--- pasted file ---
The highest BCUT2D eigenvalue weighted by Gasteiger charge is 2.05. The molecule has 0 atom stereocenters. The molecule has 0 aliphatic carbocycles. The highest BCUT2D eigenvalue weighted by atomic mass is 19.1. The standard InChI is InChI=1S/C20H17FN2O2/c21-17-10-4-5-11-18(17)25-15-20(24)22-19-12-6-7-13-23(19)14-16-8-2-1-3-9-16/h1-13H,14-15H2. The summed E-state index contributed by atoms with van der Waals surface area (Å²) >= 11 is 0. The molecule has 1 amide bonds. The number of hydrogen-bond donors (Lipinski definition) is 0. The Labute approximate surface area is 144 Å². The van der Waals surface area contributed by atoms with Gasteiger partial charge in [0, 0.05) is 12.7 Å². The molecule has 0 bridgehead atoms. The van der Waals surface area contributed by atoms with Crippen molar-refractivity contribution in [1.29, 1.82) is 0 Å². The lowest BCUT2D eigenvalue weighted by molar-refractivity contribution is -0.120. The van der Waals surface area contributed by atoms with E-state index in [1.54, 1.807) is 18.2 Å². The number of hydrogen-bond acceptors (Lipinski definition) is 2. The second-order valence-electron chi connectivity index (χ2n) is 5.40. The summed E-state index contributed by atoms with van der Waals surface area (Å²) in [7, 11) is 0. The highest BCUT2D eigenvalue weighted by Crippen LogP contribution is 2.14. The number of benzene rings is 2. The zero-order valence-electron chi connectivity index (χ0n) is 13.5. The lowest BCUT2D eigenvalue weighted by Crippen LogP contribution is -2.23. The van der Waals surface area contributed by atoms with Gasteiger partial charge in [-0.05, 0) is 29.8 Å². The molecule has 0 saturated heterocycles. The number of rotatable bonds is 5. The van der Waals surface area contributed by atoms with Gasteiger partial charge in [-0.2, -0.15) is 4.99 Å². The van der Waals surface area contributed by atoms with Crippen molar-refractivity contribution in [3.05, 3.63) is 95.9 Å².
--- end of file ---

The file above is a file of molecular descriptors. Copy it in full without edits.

The highest BCUT2D eigenvalue weighted by Gasteiger charge is 2.05. The molecule has 0 atom stereocenters. The molecule has 0 aliphatic carbocycles. The highest BCUT2D eigenvalue weighted by atomic mass is 19.1. The standard InChI is InChI=1S/C20H17FN2O2/c21-17-10-4-5-11-18(17)25-15-20(24)22-19-12-6-7-13-23(19)14-16-8-2-1-3-9-16/h1-13H,14-15H2. The summed E-state index contributed by atoms with van der Waals surface area (Å²) >= 11 is 0. The molecule has 1 amide bonds. The number of hydrogen-bond donors (Lipinski definition) is 0. The Labute approximate surface area is 144 Å². The van der Waals surface area contributed by atoms with Gasteiger partial charge in [0, 0.05) is 12.7 Å². The molecule has 0 bridgehead atoms. The van der Waals surface area contributed by atoms with Crippen molar-refractivity contribution in [1.29, 1.82) is 0 Å². The lowest BCUT2D eigenvalue weighted by molar-refractivity contribution is -0.120. The van der Waals surface area contributed by atoms with E-state index in [1.54, 1.807) is 18.2 Å². The number of hydrogen-bond acceptors (Lipinski definition) is 2. The second-order valence-electron chi connectivity index (χ2n) is 5.40. The summed E-state index contributed by atoms with van der Waals surface area (Å²) in [7, 11) is 0. The highest BCUT2D eigenvalue weighted by Crippen LogP contribution is 2.14. The number of benzene rings is 2. The zero-order valence-electron chi connectivity index (χ0n) is 13.5. The lowest BCUT2D eigenvalue weighted by Crippen LogP contribution is -2.23. The van der Waals surface area contributed by atoms with Gasteiger partial charge in [-0.05, 0) is 29.8 Å². The molecule has 0 saturated heterocycles. The number of rotatable bonds is 5. The van der Waals surface area contributed by atoms with Gasteiger partial charge in [-0.2, -0.15) is 4.99 Å². The van der Waals surface area contributed by atoms with Crippen molar-refractivity contribution in [3.05, 3.63) is 95.9 Å².